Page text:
Did Wal-Mart’s E-Commerce Stumble Put its Future at Risk?

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The difference between the Web sales figures of Amazon (NASDAQ:AMZN) and Wal-Mart (NYSE:WMT) points to a growing problem at the Bentonville, Arkansas-based discount retailer. While Wal-Mart built its reputation and became the world’s largest retailer in part by the efficiency of its supply chain, the company has had difficulties making good on the promises to become an online force that it has made repeatedly over the past decade.

Instead, with the help of more than 40 warehouses sprinkled across the United States — some that even employ robotic assistants to speed orders to homes — Amazon has become the clear leader in online sales. Last year, Amazon’s Web sales soared to $61 billion, compared to the estimated $7.7 billion Wal-Mart generated from online sales. Surprisingly, the problem is efficiency.

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To remedy its problems, Wal-Mart is creating a new logistics system: new warehouses are being built to store web orders, and workers in stores are being used to pack and mail items to customers, because the company has determined it is faster and cheaper to send some shipments from its more than 4,000 U.S. stores. Executives say that the company is being forced to invent its own solution, rather than mirror Amazon’s strategy, because it still has not yet figured out the most economic method to deliver products to online shoppers, reported The Wall Street Journal.

“We’re starting to gain traction,” Chief Executive Mike Duke noted during the company’s annual meeting earlier this month. “I say starting because we know that it’s an area where we still have a long ways to go.” Online sales did increase 16 percent in the U.S. to $224.3 billion last year, but physical world sales still account for $9.50 of every $10 consumers spent at Wal-Mart, a jump of just 5 percent from the year before. This year, Wal-Mart said it expects to generate $10 billion from online sales, a figure that would amount to approximately 2 percent of its $469 billion in annual revenue.

Former company executives told the Journal that part of Wal-Mart’s problem was an internal disagreement. They described a culture clash between revenue-focused online engineers at the company’s office in California and profit-driven logisticians in Arkansas, which caused Wal-Mart to be late to invest in Internet distribution. Every year, executives would begin a “five-year planning exercise, but the plans were never executed and management would say the sales weren’t there to justify the investment capital,” a former online-division executive told the publication. E-commerce is still just a “rounding error in the U.S. market,” the executive added.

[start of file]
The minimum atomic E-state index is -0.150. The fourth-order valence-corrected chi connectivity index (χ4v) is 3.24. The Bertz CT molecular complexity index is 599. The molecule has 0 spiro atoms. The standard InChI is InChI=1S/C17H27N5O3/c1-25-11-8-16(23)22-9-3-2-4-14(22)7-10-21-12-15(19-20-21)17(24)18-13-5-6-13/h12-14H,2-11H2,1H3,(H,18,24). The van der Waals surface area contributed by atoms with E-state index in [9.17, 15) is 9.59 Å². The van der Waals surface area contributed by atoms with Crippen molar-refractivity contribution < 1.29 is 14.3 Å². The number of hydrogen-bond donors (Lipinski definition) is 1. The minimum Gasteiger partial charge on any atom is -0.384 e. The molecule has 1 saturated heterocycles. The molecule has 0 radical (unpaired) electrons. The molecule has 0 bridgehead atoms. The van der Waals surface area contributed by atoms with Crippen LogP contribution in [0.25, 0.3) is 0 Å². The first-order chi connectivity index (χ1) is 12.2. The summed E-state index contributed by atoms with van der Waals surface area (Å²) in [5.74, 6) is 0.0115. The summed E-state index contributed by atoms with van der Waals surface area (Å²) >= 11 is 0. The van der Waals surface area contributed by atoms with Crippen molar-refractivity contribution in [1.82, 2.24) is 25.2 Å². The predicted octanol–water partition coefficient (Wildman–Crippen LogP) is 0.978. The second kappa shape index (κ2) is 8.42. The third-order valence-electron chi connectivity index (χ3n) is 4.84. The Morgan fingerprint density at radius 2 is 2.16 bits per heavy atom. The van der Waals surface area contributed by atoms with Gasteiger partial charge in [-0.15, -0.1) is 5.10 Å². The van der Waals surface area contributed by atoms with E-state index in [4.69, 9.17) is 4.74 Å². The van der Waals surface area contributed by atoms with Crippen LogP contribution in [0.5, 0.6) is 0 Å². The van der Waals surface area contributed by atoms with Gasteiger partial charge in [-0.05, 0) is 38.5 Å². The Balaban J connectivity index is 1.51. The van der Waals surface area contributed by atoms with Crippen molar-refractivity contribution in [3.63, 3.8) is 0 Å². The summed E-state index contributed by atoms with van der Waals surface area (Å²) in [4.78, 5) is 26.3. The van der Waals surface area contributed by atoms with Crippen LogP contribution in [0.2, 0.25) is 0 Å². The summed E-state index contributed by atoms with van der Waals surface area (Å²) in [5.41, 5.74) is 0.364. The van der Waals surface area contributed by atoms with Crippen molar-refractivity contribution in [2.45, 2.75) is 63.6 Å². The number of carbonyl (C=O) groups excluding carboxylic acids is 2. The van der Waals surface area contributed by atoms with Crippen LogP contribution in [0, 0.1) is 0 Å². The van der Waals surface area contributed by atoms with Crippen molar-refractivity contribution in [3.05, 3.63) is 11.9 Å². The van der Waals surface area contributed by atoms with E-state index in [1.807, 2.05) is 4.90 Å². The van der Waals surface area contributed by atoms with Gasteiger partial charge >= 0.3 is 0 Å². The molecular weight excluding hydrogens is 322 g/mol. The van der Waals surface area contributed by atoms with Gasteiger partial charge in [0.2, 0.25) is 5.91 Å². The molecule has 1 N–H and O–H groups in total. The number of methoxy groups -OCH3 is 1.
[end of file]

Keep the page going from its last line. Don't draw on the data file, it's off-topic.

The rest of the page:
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Even now, Wal-Mart’s e-commerce operations are run as a distinct business with its own headquarters, chief executive officer, and merchants who buy products specifically for the website.

As evidenced by the numbers, Wal-Mart’s online sales have grown. But as orders swelled, the retailer turned to makeshift spaces carved out of store-serving distribution centers and third-party warehouse operators to store products. This added to costs; Wal-Mart’s online shipping runs about $5 to $7 per parcel, while Amazon averages $3 to $4 per parcel.

Wal-Mart now says e-commerce is a top priority. It has pledged to solve its online problems with a distribution network that shares inventory information between its 4,000 stores and 158 warehouses, determining the best way to deliver a television or a t-shirt to a customer nearby. To support this system, the retailer will build an undisclosed number of additional e-commerce distribution centers this year, and in some cases, workers with shopping carts will take the items off Wal-Mart store shelves, package them, and mail them out to online customers.

That strategy makes sense, because more than two-thirds of the U.S. population lives within five miles of a Wal-Mart, and trucks crisscross the country daily to replenish the stores, “which can greatly reduce shipping costs,” Joel Anderson, head of Walmart.com’s U.S. division, told the Journal.

In March, Wal-Mart officials said its e-commerce investments would cost 9 cents a share this year, which equals about $430 million in pretax dollars.

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Neil Ashe, Wal-Mart’s president of global e-commerce, has conceded that the online problem is challenging. While using stores to fulfill some online orders will save shipping costs, it could pull attention away from ensuring stores are clean and properly stocked, analysts say. When asked how long it would take and how much it would cost to create the e-commerce operation, Ashe told the Journal that “it will take the rest of our careers and as much as we’ve got. This isn’t a project. It’s about the future of the company.”

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